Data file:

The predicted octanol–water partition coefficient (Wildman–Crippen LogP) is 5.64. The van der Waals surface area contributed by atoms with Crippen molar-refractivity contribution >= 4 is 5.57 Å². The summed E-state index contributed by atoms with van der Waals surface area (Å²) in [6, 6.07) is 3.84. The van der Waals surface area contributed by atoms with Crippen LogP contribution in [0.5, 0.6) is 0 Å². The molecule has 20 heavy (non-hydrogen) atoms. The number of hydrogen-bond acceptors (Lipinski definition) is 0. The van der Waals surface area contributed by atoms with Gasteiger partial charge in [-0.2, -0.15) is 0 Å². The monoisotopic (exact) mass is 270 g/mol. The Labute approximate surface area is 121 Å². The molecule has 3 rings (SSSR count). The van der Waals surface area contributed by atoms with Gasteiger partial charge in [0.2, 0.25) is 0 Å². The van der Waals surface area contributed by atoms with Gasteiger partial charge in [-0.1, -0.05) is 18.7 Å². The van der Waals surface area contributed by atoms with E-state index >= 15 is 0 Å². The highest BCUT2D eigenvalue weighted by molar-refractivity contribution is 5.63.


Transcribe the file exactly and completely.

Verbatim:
The predicted octanol–water partition coefficient (Wildman–Crippen LogP) is 5.64. The van der Waals surface area contributed by atoms with Crippen molar-refractivity contribution >= 4 is 5.57 Å². The summed E-state index contributed by atoms with van der Waals surface area (Å²) in [6, 6.07) is 3.84. The van der Waals surface area contributed by atoms with Crippen LogP contribution in [0.5, 0.6) is 0 Å². The molecule has 20 heavy (non-hydrogen) atoms. The number of hydrogen-bond acceptors (Lipinski definition) is 0. The van der Waals surface area contributed by atoms with Gasteiger partial charge in [-0.2, -0.15) is 0 Å². The monoisotopic (exact) mass is 270 g/mol. The Labute approximate surface area is 121 Å². The molecule has 3 rings (SSSR count). The van der Waals surface area contributed by atoms with Gasteiger partial charge in [0.2, 0.25) is 0 Å². The van der Waals surface area contributed by atoms with Gasteiger partial charge in [-0.1, -0.05) is 18.7 Å². The van der Waals surface area contributed by atoms with E-state index >= 15 is 0 Å². The highest BCUT2D eigenvalue weighted by molar-refractivity contribution is 5.63.